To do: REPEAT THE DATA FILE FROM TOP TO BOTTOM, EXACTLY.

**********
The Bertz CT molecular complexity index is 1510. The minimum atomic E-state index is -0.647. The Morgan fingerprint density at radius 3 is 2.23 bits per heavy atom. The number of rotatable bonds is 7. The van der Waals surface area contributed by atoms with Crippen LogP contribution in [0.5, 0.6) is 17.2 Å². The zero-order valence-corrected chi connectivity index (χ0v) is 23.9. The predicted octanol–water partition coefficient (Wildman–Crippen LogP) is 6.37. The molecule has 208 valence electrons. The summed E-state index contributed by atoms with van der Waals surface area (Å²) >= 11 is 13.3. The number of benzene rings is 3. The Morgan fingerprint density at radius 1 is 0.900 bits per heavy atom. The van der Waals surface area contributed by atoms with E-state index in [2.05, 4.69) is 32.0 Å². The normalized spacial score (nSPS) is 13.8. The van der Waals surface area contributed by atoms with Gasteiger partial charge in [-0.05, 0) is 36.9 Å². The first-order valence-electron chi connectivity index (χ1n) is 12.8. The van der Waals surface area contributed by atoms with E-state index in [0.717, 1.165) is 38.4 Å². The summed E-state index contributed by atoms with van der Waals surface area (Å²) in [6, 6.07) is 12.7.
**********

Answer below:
The Bertz CT molecular complexity index is 1510. The minimum atomic E-state index is -0.647. The Morgan fingerprint density at radius 3 is 2.23 bits per heavy atom. The number of rotatable bonds is 7. The van der Waals surface area contributed by atoms with Crippen LogP contribution in [0.5, 0.6) is 17.2 Å². The zero-order valence-corrected chi connectivity index (χ0v) is 23.9. The predicted octanol–water partition coefficient (Wildman–Crippen LogP) is 6.37. The molecule has 208 valence electrons. The summed E-state index contributed by atoms with van der Waals surface area (Å²) >= 11 is 13.3. The number of benzene rings is 3. The Morgan fingerprint density at radius 1 is 0.900 bits per heavy atom. The van der Waals surface area contributed by atoms with E-state index in [2.05, 4.69) is 32.0 Å². The normalized spacial score (nSPS) is 13.8. The van der Waals surface area contributed by atoms with Gasteiger partial charge in [-0.05, 0) is 36.9 Å². The first-order valence-electron chi connectivity index (χ1n) is 12.8. The van der Waals surface area contributed by atoms with E-state index in [0.717, 1.165) is 38.4 Å². The summed E-state index contributed by atoms with van der Waals surface area (Å²) in [6, 6.07) is 12.7.